Oleg Nikolaenko, a 23-year-old Russian man was arrested in Las Vegas last month and arraigned this morning in Milwaukee for running a massive spamming operation, The Wall Street Journal reports. Nikolaenko is being accused of spearheading a massive international spamming network that experts say is responsible for a third of the world’ spam, and odds are you could very well have been one of his victims. He is pleading not guilty.
The FBI is linking Nikolaenko to Mega-D botnet, once the largest botnet in the world and “accounting for 32 percent of all spam,” it reports. Nikolaenko slipped through the FBI’s fingers before, when in 2009 a security firm attacked Mega-D and redirected much of its traffic. But the spammer made it back to Russia in time to mend the software.
This time, however, fake Rolexes led to Nikolaenko. A “Folex” site was using Mega-D for its spamming purposes, which tipped the authorities off and led them to a money transfer site that gave them Nikolaenko’s name and Gmail address. Google was legally mandated to provide his account information, which yielded plenty of proof of his spamming activities.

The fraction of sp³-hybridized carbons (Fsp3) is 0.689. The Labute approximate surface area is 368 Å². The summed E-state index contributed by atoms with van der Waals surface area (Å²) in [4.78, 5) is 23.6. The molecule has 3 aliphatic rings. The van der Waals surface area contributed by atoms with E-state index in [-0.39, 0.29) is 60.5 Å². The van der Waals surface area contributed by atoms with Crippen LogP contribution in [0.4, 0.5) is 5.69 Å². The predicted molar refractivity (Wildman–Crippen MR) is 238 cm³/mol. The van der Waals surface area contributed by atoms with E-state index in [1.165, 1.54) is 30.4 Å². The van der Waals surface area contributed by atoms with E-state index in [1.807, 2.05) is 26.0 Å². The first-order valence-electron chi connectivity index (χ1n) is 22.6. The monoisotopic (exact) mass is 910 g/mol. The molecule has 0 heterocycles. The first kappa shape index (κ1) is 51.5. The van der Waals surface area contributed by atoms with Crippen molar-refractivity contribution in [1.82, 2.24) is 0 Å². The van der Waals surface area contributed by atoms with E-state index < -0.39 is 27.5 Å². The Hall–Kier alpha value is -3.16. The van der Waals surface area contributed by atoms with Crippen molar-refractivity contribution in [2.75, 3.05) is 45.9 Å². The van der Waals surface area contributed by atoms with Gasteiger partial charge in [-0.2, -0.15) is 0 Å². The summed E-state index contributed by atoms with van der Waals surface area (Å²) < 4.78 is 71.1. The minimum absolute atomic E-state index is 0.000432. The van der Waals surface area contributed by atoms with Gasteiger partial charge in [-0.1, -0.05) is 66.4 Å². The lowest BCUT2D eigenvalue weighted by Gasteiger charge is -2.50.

After entering the US and making his way to Las Vegas last month, Nikolaenko was arrested and charged with violating US anti-spam laws.
So just how pervasive was the 23 year old’s spamming operation? The WSJ reports that Mega-D sent as many as 10 billion fake emails a day, usually advertising faulty sales of fake designer watches,Viagra, and herbal male enhancement medications. The prosecution alleges that Mega-D would inflict malware on a user’s computer, hijacking the machine in order to distribute mass amounts of spam.
Nikolaenko faces the possibility of three years behind bars and a $250,000 fine.
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